Sunday, February 02, 2014

The End of Apologetics

We are finally settled in to our new home and now I'm ready to resume blogging as a useful form of discipline.  I have been reading "The End of Apologetics;  Christian Witness in a Postmodern World" by Myron Penner.  Gave it to myself for Christmas and am reading it a second time.  When I read books that involve postmodernism I usually think as I go that I comprehend it, or most of it, and am ready for the next one.  But I have always realized that when I'm laying awake at night in my bed and I rehearse the arguments and thinking, I cannot explain it to myself satisfactorily.  The few times I've attempted to communicate to close friends and family, I haven't been able to do it as well as I wanted.  It is my new year's resolution to improve upon this.  Hence my second time through this book I'm underlining important points because it helps me when going back and forth.  I may go through it a 3rd time. 

By the phrase 'the end of apologetics', Penner means that the main approach to apologetics that is advertised, marketed, and conducted through debates and in books is misguided.  To quote:

So it is that many attempts to articulate the reasonableness of Christian faith in our context paradoxically end up doing something different than defending genuine Christianity.

I agree.  I did not find them helpful when I was in college and undergoing a change in my thinking.  In my twenties I read Francis Schaeffer and heard Josh McDowell but did not find in them what I'd hoped.  C. S. Lewis' Mere Christianity was the best thing but it was not enough to satisfy my struggles.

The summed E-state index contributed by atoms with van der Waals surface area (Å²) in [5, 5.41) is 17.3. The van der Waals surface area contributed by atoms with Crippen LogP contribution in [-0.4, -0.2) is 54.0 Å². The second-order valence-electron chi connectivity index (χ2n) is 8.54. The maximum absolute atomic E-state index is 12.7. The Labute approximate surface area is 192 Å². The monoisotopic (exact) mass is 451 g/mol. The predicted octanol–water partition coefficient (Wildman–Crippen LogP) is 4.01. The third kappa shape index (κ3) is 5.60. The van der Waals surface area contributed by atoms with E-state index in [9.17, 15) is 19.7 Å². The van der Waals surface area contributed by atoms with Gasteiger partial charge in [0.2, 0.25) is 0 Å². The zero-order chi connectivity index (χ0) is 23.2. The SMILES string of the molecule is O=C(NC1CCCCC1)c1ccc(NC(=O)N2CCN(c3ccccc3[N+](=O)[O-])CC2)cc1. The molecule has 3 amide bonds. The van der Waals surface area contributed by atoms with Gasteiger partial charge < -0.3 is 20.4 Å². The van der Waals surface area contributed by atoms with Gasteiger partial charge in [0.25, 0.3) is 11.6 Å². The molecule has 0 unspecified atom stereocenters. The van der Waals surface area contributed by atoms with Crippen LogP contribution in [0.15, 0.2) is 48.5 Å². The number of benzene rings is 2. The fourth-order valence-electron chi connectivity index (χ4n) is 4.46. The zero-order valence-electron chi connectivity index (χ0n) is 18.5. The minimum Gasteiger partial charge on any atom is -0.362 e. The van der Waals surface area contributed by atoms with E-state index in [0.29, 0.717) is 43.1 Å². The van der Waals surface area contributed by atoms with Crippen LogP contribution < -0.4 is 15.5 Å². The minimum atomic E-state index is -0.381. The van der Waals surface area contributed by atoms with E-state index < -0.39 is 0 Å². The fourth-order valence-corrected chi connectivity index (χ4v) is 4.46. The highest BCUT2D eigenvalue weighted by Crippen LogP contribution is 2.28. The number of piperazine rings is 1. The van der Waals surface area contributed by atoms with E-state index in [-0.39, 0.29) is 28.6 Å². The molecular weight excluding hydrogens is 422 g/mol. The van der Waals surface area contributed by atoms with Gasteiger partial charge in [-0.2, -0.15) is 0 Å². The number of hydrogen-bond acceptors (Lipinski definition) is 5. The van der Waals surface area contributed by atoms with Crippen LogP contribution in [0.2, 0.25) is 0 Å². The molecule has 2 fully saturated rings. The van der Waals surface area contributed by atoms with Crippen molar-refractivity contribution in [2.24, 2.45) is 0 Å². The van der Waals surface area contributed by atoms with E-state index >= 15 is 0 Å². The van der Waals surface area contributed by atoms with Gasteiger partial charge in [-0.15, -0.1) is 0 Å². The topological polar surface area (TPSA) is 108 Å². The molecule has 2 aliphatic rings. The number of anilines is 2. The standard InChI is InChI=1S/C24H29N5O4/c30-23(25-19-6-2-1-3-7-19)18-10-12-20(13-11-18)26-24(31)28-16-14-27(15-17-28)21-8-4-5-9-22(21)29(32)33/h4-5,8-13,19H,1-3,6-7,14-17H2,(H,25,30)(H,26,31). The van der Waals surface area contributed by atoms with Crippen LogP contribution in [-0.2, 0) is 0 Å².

Penner goes back to the mid-19th century Christian writer, Soren Kierkegaard, for guidance and builds upon his insights.  Kierkegaard diagnosed some of the same problems even in his day and time.  An aside here, it is my impression that K is written off by many conservative/evangelical Christians because he is identified as an existentialist and is hence basically wrong.  I was briefly introduced to K in the spring of 1971 when I took a Philosophy of Religion course at Harding University.  We discussed him and I remember the teacher saying that reading him was a boring and good for putting one to sleep.  That colored my thinking about K till the last decade.  I still haven't tackled his writings but his name and influence keep coming up in meaningful and insightful things I'm reading. I keep coming across pithy quotes that capture and convey wonderful insights.  And then he provides inspiration for wonderful books such as this one. 

I'll close this post with another quote from the introduction.

I begin by noting that the goal of traditional apologetics is to justify the objective truth of the propositions of Christian doctrine.  Christianity, the "essentially Christian," is therefore assumed, implicitly or explicitly, to be captured in these propositions.  The Christian truths defended by such modern apologetics are taken to be ahistorical, unsituated, abstract, and universal.  I then use Kierkegaard's concept of truth as subjectivity to launch a critique on apologetic propositionalism and to provide an alternative way to think about Christian truth. 

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